Long Island nearly had the hero of the first NCAA women's lacrosse national semifinal Friday night at Stony Brook's LaValle Stadium. Bay Shore's Gabi Wiegand scored the would-be game-winner for No. 1 seed Florida with nine seconds left in overtime but the goal was disallowed after her stick was ruled illegal during a routine stick check.
"We were obviously elated," Florida coach Amanda O'Leary said. "Thought the goal was a good goal and it was a great play that we set up. Unfortunately, stick checks are a part of the game and we found out it was illegal, so we get back on the defensive end."
West Babylon's Alyssa Murray called for the stick check, a common practice in the sport, and officials deemed the pocket of Wiegand's stick to be too deep. The game went to sudden-death double overtime, and Syracuse completed a seven-goal comeback to win, 14-13.
"It's just if anyone's on the field. I just ran over to the ref, a little crazed but, just calling a stick check is anyone who can get to the ref first," said Murray, who had three goals and an assist to take sole possession as the top point-scorer in the country (104). "Teams have done it to us; we've done it to teams. If it's the winning goal or the potential winning goal, you want to just make sure if there's anything you can do to call it back. We were fighting for our life and felt like that was just something I had to do."
Wiegand was unavailable for comment and scored one goal in the first half.
"It was rough for us because we were cheering and excited because we thought we had won the game," said Florida's Brittany Dashiell, who had four goals. "It's unfortunate but it was smart by Syracuse to call the stick check."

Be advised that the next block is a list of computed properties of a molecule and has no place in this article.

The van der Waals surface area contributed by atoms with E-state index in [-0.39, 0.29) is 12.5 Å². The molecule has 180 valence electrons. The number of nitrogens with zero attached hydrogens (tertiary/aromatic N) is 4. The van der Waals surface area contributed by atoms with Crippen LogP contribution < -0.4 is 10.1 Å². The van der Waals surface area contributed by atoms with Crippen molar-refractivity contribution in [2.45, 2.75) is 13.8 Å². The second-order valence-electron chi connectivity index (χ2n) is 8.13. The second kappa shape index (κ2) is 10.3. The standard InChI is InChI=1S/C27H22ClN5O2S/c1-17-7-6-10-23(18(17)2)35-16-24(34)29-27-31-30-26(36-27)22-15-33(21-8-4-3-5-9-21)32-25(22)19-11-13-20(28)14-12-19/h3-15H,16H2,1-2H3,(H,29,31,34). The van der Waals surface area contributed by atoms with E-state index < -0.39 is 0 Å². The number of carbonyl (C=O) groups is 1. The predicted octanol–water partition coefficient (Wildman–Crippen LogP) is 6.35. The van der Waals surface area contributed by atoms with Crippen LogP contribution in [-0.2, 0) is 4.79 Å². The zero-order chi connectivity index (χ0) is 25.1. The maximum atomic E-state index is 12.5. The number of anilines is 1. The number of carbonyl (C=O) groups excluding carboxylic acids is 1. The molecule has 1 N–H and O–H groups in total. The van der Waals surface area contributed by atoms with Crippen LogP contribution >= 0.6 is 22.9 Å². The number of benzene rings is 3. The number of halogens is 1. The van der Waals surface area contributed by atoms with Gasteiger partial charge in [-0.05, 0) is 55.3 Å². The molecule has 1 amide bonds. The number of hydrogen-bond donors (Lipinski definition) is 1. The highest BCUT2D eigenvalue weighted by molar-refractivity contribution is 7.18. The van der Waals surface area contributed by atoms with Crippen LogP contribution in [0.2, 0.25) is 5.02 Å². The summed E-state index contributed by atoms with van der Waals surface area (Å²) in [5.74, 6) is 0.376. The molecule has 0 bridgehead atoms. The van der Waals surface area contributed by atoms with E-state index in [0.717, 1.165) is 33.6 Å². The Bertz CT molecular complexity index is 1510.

Former Northport superstar Shannon Gilroy had five goals and an assist for Florida (19-3), which was making its first national semifinals appearance in just its third year at the varsity level. It was Gilroy's first game back in her home state since tearing her left ACL with the Tigers in the state Class A championship last June.
Gilroy scored Florida's final goal with 7:19 left to snap a 3-0 Syracuse run and make the score 13-8.
"The game's never over until the buzzer goes off," Gilroy said. "We all got really excited after [making it 13-8] and we said, 'OK, let's keep going, game's not over yet.' But they were able to pull away."
Gilroy was also instrumental at draw controls for Florida and was in a battle with Syracuse's Kailah Kempney. Kempney edged Gilroy 7-6 at draw controls but the teams tied at 16. After Gilroy's goal with 7:19 to go, Syracuse went on to score five straight to send the game into overtime and the Orange eventually won in double-overtime.
"I don't think defensively we were as organized as what we needed to be," O'Leary said of Florida's inability to stop Syracuse's late run. "I think we had a breakdown defensively. It was about possession, it was about draw control. We needed to come up with those draws and I think we just needed to compete harder and literally come up with those draw controls and keep the ball up on the offensive end and play harder."
In the second semifinal game, West Babylon's Shannon Smith had four assists and Jessica Russo (St. Anthony's) had two goals as No. 2 Northwestern edged No. 3 Maryland, 9-7, to send the defending national champions back to the title game for the eighth time in the last eight seasons.
Erin Fitzgerald (Mount Sinai), Amanda Macaluso (Hauppauge), Kara Mupo (Rocky Point) and Lacey Vigmostad (Northport) each scored and Brianne LoManto (Rocky Point) made five saves for the Wildcats (20-2).
Maryland (19-4) lost to Northwestern in last season's national championship after defeating the Wildcats for the title in 2010. Kelly McPartland (Farmingdale) had a goal and Erin Collins (West Islip) and Shanna Brady (St. Anthony's) each contributed on defense for the Terrapins.
"It was really exciting coming home and I knew that Northwestern had a bunch of Long Island girls and we'd probably be outnumbered in a crowd but I'd say that me, Erin and Shanna brought in a good amount of people," McPartland said. "It's always devastating to lose, especially in front of so many people you know, so many people you care about but there's nothing we can do now."